The Reagan Institute survey suggests that GOP support for aid to Ukraine will rise if figures such as Pence continue to inform voters of the war’s stakes. For instance, after pollsters explained that U.S. aid to Ukraine is a small percentage of the Pentagon’s budget, that Ukraine controls most of its territory, and that the war has seriously degraded the Russian military, the percentage of Republicans who said that U.S. assistance has been worth it jumped by 18 points, to 59 percent.

The data imply that, in the absence of energetic and effective leadership, negative partisanship determines voter attitudes. Republicans soured on aid to Ukraine not because they side with Russia, but because they consider the war to be another wasteful Biden project. When Republicans learn the facts behind U.S. involvement, however, their instinctual hawkishness kicks in. What they have lacked is a prominent GOP spokesman for freedom.

Mike Pence has stepped into the breach. Of course, at this stage, Republican support for Ukraine is considerably stronger than Republican support for Pence’s campaign. He trails both former president Donald Trump and Florida governor Ron DeSantis in national and state polls—distantly.

Nonetheless, Pence’s decision to highlight his support for Ukraine is not only courageous, but also savvy. It draws a contrast with DeSantis, who hasn’t found his footing on the issue, as well as with Trump, who says that he will end the war in 24 hours, with details to be worked out later. Aid to Ukraine, moreover, is the one place where Republican voters disagree with the former president. It’s a wedge issue in a GOP primary that, unlike criminal indictments, separates Trump from many in his party.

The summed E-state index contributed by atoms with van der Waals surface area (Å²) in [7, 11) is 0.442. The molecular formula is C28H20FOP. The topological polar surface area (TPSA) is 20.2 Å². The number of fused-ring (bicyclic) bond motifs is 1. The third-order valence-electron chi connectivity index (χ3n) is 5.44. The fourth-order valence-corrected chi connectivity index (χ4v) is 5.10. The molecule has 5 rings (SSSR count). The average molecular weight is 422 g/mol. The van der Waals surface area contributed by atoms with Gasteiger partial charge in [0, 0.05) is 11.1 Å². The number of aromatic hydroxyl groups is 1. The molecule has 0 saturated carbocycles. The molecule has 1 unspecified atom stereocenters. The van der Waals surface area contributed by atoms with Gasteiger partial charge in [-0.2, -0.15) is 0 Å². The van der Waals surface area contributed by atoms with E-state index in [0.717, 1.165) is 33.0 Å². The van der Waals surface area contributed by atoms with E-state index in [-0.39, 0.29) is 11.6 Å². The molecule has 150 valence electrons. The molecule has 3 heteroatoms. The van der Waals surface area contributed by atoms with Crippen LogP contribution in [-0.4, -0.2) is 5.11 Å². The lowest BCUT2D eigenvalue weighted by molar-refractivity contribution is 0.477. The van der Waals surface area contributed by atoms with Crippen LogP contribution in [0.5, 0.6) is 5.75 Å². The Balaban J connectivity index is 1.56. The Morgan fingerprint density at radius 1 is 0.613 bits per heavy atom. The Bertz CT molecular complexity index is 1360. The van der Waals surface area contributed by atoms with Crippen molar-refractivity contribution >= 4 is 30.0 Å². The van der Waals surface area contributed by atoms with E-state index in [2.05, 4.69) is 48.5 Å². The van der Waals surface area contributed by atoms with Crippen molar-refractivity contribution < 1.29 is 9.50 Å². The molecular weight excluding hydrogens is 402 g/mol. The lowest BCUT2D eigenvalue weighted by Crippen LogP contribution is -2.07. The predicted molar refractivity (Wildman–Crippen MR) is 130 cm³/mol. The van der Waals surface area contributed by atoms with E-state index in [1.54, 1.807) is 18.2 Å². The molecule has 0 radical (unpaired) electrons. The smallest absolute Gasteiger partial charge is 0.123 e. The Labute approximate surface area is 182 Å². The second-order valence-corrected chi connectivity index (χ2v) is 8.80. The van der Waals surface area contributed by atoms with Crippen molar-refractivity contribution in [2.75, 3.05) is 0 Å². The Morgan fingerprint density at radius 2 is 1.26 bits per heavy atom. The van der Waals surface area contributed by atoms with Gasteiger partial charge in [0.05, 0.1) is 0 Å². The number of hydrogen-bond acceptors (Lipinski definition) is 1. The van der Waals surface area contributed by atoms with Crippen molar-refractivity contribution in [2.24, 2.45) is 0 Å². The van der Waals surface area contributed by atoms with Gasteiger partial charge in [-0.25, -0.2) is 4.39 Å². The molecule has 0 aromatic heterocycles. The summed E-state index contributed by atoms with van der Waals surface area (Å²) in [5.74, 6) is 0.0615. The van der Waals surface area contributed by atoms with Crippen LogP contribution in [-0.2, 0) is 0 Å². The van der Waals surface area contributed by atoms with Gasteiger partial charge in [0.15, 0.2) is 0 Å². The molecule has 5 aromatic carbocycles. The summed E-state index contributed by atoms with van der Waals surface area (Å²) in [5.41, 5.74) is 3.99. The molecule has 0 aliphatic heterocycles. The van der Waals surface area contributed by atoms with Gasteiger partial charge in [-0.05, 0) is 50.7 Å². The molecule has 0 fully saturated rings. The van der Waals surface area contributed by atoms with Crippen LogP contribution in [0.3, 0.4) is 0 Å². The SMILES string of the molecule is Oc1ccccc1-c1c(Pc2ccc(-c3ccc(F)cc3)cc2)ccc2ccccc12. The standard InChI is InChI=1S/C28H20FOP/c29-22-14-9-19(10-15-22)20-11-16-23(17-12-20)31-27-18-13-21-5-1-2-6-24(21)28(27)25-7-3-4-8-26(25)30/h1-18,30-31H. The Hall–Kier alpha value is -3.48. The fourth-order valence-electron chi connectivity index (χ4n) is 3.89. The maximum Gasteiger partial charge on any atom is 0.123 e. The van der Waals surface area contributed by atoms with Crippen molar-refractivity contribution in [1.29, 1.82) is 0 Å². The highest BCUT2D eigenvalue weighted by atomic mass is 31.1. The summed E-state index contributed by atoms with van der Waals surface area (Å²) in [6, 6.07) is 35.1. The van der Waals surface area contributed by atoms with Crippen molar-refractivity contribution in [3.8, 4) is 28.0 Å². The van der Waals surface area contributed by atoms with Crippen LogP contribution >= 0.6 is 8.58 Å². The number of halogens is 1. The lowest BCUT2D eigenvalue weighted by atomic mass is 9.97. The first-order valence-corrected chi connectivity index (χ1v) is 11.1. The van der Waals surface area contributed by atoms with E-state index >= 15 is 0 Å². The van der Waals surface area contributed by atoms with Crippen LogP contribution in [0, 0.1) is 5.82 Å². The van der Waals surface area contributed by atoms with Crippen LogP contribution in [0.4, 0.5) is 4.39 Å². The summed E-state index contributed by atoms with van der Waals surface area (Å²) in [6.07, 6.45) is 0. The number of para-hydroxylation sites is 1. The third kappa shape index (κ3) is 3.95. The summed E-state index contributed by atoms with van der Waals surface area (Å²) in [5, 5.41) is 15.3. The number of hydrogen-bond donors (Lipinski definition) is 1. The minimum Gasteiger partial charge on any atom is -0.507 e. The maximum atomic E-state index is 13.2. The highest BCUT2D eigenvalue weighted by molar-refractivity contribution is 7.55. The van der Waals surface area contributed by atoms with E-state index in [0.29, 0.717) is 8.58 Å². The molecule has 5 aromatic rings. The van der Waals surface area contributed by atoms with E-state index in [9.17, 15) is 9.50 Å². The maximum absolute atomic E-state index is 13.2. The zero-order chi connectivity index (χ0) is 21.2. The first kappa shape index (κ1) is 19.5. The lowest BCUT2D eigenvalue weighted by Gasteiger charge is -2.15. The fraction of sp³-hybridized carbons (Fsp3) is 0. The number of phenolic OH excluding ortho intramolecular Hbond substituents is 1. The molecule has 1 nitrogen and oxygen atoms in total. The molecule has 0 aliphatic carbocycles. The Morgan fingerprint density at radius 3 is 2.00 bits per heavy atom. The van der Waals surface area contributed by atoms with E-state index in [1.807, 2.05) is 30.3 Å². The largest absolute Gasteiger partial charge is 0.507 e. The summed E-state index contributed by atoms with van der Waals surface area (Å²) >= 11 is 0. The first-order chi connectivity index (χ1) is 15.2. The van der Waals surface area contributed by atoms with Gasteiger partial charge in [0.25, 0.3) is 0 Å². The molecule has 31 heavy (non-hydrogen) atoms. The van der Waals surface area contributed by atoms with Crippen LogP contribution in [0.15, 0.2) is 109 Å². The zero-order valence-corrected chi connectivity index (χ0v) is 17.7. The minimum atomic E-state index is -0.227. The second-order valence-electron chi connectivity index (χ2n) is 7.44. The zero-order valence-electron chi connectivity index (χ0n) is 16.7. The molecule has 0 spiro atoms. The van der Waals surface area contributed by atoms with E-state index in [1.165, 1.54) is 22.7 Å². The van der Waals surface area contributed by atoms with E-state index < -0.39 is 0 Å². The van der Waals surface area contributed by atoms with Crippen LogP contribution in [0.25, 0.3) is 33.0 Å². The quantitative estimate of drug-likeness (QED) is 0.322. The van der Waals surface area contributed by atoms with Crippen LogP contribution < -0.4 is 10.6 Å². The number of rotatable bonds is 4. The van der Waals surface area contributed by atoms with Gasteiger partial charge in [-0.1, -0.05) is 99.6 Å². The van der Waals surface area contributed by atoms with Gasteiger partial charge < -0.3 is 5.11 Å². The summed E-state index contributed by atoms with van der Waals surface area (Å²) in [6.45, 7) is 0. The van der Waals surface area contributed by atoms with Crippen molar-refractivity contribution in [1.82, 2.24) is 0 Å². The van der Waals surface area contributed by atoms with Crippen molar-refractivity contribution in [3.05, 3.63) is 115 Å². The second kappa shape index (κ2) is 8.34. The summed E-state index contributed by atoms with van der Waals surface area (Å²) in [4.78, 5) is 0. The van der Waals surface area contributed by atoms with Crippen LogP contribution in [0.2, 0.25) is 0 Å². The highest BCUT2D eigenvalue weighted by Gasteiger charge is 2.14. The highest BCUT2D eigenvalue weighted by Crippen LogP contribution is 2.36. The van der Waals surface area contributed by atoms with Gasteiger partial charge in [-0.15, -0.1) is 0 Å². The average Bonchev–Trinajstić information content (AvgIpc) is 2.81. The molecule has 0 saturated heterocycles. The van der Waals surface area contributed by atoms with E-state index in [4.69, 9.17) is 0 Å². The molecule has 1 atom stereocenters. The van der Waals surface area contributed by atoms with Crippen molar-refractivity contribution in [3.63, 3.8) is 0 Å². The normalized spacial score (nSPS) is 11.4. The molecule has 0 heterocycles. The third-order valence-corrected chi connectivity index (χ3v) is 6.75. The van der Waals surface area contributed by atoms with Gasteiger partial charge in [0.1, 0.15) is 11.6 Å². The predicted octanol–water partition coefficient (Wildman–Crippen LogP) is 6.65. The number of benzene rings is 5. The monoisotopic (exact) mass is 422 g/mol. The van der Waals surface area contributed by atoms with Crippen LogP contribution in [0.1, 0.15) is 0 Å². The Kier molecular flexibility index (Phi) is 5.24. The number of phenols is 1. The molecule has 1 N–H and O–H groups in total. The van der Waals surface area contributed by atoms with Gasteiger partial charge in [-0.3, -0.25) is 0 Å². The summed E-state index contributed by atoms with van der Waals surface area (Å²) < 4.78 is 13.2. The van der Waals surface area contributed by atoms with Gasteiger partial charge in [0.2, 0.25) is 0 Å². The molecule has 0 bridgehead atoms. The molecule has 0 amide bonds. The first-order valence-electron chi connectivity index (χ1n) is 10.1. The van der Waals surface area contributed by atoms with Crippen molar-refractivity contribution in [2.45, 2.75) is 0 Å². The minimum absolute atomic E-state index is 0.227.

Foreign policy can pop up in unusual ways in presidential elections. Pence must recall how John McCain rode the success of the surge in Iraq to a late-breaking win in the 2008 Republican contest. Pence might benefit from a similar vindication this fall if the Ukrainian counteroffensive bears fruit and Russian lines collapse.

Even if Pence loses the GOP nomination, he may galvanize enough Republican voters to dissuade Trump from appeasing Putin. His stand for American strength and leadership in defense of democracy sustains a noble tradition of conservative internationalism. "I’m a guy who believes in that old Reagan Doctrine," Pence told Hugh Hewitt. "If you’re willing to fight the enemies of the United States on your soil, we’ll give you the means to fight them there so our men and women in uniform don’t have to fight them."

Ukraine’s resistance to Russian aggression has proven that there’s nothing old about the Reagan Doctrine. It’s as necessary today as it was 40 years ago. Reminding voters of this fact, and of America’s role as a beacon of hope for those without freedom, is Mike Pence’s mission. And most Americans—and Republicans—share his cause.